Conclusion: Social media is an effective means of disseminating research evidence and offers the opportunity to expand professional networks and awareness of research evidence. Judicious use and a critical approach to research evidence shared on social media is required to minimise the risk of misinformation.
Added: September 29, 2022
Updated: September 29, 2022
The study explored whether a narrative CV is an efficient and effective mechanism for the NIHR to collect information about applicants and/or teams as part of the NIHR research application and assessment process. The study involved two stages. The first consisted in secondary analysis of data collected by the Royal Society from their work on research culture and the subsequent development of the Résumé for Researchers. The second stage consisted of thematic analysis of focus groups and interviews with NIHR stakeholders: (1) early career successful and unsuccessful applicants; (2) mid/senior career successful and unsuccessful applicants; (3) NIHR funding committee programme directors, chairs, and deans; (4) NIHR committee members/interview panellists; (5) external reviewers and (6) NIHR Coordinating Centre staff involved in research and training programmes. This study was part of a wider programme of work to explore the use of narrative CVs within the NIHR. The study was given ethics approval from the Faculty of Medicine, University of Southampton (id: 66298). Following analysis, the study made thirty-seven recommendations across six areas: Broad considerations for implementation; Training and guidelines for content; Reviewing current practices to embed narrative principles; NIHR role in wider adoption of narrative CV principles; Monitoring, evaluation, and learning; Purpose: What a narrative CV is and why NIHR is implementing it. These recommendations informed discussions regarding the policy and practice of using narrative CV by the NIHR, and emphasise the need to consider the recommendations and complete piloting and evaluation before a decision on implementation is made. This work was part of a wider programme in the NIHR related to the use of narrative CVs.
Added: September 15, 2022
Updated: May 11, 2023
Reporting is a mechanism for funding organisations to monitor and manage the progress, outputs, outcomes and impacts of the research they fund. Inconsistent approaches to reporting and post-award management, and a growing demand for research information, can lead to perception of unnecessary administrative effort that impacts on decision-making and research activity. Identifying this effort, and what stakeholders see as unmet need for improvement, is crucial if funders and Higher Education Institutions (HEIs) are to streamline their practices and provide better support with reporting activities. In this review, we summarise the processes in post-award management, compare current practices, and explore the purpose of collecting information on funded research. We also identify areas where unnecessary effort is perceived and improvement is needed, using previously reported solutions to inform recommendations for funders and HEIs.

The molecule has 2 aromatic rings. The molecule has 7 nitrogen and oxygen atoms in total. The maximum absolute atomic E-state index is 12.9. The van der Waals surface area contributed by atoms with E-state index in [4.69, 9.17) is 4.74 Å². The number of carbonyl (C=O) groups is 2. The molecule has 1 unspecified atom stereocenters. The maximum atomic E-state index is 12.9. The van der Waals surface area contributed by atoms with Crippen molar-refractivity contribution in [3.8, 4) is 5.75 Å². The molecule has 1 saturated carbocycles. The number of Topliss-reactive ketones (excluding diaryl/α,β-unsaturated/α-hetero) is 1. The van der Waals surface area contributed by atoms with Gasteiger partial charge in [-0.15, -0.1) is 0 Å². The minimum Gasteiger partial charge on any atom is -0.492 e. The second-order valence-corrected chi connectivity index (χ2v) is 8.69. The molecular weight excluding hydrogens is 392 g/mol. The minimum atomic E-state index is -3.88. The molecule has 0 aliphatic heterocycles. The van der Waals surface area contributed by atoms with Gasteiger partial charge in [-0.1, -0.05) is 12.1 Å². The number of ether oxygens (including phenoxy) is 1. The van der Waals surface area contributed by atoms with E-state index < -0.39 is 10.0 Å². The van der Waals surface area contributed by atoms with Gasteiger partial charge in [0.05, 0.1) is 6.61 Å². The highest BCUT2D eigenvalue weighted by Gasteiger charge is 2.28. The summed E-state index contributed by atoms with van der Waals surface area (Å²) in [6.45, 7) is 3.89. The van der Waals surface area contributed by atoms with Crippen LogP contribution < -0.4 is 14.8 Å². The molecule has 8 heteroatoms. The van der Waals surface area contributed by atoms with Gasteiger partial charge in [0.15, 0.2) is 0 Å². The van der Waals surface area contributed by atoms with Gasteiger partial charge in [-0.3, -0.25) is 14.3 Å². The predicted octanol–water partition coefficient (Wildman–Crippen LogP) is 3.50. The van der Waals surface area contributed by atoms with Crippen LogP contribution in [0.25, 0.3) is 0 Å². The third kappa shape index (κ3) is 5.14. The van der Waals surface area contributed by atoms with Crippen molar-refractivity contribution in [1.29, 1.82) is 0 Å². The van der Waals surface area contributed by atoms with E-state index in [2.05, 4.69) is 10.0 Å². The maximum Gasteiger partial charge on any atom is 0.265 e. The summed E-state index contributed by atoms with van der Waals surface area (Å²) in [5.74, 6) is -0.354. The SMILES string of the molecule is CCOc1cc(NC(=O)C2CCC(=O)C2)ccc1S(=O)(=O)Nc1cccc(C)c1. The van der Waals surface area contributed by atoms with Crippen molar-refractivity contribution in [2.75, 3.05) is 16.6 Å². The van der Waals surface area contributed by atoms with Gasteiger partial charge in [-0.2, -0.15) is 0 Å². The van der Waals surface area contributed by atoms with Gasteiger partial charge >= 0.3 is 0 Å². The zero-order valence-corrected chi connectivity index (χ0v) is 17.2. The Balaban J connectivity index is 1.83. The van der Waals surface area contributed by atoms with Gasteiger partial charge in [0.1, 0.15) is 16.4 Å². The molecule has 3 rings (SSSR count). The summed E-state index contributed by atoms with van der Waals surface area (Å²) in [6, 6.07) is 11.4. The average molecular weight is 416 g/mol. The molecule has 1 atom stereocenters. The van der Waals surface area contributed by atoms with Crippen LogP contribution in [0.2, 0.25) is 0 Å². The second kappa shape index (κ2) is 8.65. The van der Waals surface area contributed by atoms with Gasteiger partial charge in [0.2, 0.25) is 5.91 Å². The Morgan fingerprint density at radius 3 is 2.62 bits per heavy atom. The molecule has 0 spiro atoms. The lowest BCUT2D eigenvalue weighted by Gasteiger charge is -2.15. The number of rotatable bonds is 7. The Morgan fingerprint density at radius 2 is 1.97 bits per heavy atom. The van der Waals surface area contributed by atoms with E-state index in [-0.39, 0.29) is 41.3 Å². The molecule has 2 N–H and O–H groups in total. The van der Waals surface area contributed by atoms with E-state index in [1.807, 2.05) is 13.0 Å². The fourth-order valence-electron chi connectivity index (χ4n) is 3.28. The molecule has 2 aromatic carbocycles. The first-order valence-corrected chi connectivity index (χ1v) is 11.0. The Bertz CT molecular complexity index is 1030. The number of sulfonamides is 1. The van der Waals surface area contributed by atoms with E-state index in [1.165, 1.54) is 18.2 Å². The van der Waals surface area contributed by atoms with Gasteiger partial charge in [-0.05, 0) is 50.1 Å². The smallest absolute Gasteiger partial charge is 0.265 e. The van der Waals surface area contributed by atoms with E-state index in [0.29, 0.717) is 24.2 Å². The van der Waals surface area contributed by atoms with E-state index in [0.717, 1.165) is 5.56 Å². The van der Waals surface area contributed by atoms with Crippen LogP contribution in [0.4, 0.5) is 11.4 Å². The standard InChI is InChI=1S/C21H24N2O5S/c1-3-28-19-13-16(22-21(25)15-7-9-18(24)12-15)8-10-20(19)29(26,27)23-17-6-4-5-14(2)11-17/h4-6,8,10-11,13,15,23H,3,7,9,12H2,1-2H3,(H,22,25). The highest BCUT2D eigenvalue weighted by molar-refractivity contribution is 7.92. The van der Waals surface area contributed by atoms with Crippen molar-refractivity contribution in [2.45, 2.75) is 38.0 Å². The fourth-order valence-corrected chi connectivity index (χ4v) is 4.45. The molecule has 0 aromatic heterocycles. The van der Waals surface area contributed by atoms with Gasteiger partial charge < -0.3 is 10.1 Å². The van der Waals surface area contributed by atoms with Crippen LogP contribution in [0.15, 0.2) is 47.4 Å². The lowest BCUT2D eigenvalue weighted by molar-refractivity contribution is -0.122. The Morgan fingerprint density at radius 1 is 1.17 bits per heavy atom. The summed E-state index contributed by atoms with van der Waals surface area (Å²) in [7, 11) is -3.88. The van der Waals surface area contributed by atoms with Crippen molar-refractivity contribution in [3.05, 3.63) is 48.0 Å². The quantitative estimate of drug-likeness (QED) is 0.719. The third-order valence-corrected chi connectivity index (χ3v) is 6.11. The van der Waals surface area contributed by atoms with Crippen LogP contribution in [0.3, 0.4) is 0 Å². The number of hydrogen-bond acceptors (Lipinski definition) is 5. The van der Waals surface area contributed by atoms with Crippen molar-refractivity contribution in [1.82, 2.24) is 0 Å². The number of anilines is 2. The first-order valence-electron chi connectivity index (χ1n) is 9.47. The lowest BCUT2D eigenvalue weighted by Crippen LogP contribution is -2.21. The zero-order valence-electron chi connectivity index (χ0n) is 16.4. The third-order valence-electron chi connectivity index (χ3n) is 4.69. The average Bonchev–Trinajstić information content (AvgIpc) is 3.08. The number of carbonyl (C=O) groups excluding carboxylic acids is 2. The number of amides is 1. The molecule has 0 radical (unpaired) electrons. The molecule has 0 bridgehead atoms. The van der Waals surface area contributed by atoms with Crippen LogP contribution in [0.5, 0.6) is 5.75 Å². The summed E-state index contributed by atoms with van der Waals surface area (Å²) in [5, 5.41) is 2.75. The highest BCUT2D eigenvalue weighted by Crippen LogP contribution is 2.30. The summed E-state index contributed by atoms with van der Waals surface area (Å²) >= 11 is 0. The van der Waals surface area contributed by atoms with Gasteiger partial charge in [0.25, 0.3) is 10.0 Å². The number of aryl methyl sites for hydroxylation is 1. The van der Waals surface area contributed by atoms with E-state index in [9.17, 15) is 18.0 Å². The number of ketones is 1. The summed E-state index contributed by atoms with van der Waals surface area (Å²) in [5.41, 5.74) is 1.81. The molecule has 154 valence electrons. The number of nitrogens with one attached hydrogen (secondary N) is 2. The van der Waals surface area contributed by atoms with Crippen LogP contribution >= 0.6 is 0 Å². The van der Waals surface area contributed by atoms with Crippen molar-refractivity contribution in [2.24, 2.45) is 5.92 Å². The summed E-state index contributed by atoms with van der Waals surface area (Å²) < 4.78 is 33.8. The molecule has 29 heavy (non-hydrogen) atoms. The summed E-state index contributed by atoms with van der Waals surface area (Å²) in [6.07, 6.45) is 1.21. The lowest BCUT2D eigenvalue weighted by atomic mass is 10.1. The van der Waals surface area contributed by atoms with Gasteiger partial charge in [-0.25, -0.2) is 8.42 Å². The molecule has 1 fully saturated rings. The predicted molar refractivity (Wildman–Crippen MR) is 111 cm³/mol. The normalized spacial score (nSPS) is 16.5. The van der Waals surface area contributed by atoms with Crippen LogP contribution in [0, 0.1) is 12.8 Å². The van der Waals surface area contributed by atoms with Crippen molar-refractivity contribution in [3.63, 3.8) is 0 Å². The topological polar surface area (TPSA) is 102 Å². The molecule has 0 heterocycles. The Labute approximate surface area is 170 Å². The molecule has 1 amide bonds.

Methods: We conducted a scoping review of the relevant research and grey literature. Electronic searches of databases, and manual searches of journals and funder websites, resulted in inclusion of 52 records and 11 websites. Information on HEI and funder post-award management processes was extracted, catalogued, and summarised to inform discussion.
Results: Post-award management is a complex process that serves many purposes but requires considerable effort, particularly in the set up and reporting of research. Perceptions of unnecessary effort stem from inefficiencies in compliance, data management and reporting approaches, and there is evidence of needed improvement in mechanisms of administrative support, research impact assessment, monitoring, and evaluation. Solutions should focus on integrating digital systems to reduce duplication, streamlining reporting methods, and improving administrative
resources in HEIs.
Conclusions: Funders and HEIs should work together to support a more efficient post-award management process. The value of research information, and how it is collected and used, can be improved by aligning practices and addressing the specific issues highlighted in this review.
Added: August 15, 2022
Updated: September 14, 2022
Background: Recruitment is the Achilles heel of clinical trials. Failure to recruit the sample size jeopardises the reliability of results and wastes a significant amount of time and resources. Site feasibility assessments are a common tool employed by sponsors to assess a site’s recruitment potential and ability to undertake the clinical trial protocol. The purpose of this study is to evaluate site feasibility procedures as a tool for predicting recruitment potential.
Methods: We conducted site feasibility with thirty-nine sites across the UK. Twenty-seven were selected to participate in the CapaCiTY (01/02/03) program; three randomised controlled trials aiming to develop an evidence based chronic constipation (CC) treatment pathway for adults. We compared site feasibilities predicted recruitment rates with actual recruitment rates and conducted a telephone survey to understand the barriers to recruitment.
Results: Sites did not accurately predict their recruitment potential during site feasibility. Conducting site feasibility did not result in the trials reaching the required sample size. At the time of survey, 17% of sites in CapaCiTY01 were meeting recruitment targets, 83% were recruiting half or less than half their target. Of these, 17% recruited no participants. In CapaCiTY02, 13% of sites were recruiting to target, 87% were recruiting half or less than half, of these, 25% recruited no participants. In CapaCiTY03, 14% of sites were recruiting to target, 86% recruited half or less than half the target, of these 43% recruited none. The main barriers to recruitment were lack of resources and study design not being compatible with routine care.